Climate change may drastically reshape bees, affect pollination
Research reveals that climate-driven changes to pollinators could have cascading effects on pollination and ecosystem functioning.
Research published on Wednesday showed that changing climate conditions could result in small-bodied bees and fewer bumblebees and affect plant pollination, The Guardian reported.
"Scientists in the US trapped and studied more than 20,000 bees over eight years in an area of the Rocky Mountains to find out how different types reacted to changing climatic conditions," the newspaper website said.
Published in the journal Proceedings of the Royal Society B, the authors of the research explained that the sub-alpine region - from which they took their bee samples - was “particularly vulnerable to climate change."
Climate-induced changes drastically reshape bees
According to The Guardian, the scientists "found that larger-bodied bees and comb-building cavity nesters declined in abundance as temperatures increased, while smaller, soil-nesting bees increased."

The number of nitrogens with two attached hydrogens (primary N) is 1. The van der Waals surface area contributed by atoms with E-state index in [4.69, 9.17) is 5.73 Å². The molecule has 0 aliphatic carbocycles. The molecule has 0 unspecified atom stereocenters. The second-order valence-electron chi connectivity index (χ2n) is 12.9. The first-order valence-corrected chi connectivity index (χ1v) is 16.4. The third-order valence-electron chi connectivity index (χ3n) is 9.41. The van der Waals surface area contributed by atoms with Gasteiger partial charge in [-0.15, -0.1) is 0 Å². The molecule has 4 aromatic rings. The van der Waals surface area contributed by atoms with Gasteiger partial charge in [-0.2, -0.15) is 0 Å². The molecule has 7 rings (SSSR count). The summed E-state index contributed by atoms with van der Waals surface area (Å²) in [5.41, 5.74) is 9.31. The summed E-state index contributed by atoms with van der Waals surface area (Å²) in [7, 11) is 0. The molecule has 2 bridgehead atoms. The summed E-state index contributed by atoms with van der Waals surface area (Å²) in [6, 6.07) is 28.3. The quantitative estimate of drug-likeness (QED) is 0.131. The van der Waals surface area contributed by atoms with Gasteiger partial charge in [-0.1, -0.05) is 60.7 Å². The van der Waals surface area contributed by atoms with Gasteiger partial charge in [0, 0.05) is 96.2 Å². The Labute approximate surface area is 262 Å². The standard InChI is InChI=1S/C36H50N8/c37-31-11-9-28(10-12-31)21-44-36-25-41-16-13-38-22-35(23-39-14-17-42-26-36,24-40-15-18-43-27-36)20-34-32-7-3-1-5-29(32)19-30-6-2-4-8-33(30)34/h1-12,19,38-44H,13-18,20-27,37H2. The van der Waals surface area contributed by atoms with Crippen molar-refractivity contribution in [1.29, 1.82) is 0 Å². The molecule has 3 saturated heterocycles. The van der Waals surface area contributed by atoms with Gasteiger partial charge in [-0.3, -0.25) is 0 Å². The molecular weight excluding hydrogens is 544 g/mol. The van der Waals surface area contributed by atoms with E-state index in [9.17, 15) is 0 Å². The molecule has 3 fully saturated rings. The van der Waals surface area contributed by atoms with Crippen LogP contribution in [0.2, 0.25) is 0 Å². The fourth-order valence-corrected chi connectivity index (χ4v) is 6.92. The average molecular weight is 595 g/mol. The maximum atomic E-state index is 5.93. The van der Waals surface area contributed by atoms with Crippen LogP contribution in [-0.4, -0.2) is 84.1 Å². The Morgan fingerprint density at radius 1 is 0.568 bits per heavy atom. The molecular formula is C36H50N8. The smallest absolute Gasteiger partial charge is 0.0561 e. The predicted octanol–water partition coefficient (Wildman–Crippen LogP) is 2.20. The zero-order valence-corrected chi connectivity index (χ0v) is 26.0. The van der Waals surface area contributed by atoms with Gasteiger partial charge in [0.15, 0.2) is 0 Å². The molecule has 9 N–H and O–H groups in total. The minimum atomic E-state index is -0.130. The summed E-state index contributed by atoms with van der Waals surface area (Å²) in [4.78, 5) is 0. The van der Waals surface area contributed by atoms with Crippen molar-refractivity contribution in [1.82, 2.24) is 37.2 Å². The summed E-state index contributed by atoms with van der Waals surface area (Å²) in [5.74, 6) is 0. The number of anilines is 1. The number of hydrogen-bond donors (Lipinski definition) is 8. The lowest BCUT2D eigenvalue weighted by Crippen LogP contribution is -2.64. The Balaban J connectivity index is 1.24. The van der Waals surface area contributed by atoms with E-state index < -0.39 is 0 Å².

The authors pointed out that “our research suggests that climate-induced changes in temperature, snowpack and summer precipitation may drastically reshape bee communities."
The researchers indicated that the findings revealed "a reduction of bigger bees, including in the families of bumblebee, leafcutters and mason bees, with higher temperatures."
Bumblebees are more threatened by climate warming
It was also suggested that bumblebees are "more threatened under climate warming than other bees in our system."
The authors warned that climate-driven changes to pollinators “could have cascading effects on pollination and ecosystem functioning," as losing bigger bees that fly longer distances seeking food means a reduction in longer-distance pollination.
Although the study focused on mountainous areas, other research across the US showed declines in bigger bees as a result of environmental changes, the researchers noted.
World’s top pollinators
According to The Guardian, insects are the world’s top pollinators, where "75% of 115 top global food crops depend on animal pollination, including cocoa, coffee, almonds, and cherries."
In a 2019 report, scientists warned that "nearly half of all insect species worldwide are in decline and a third could disappear altogether by the century’s end. One in six species of bees has gone regionally extinct somewhere in the world," the website highlighted.
Habitat loss and pesticide use are thought to be the main drivers of bee extinction.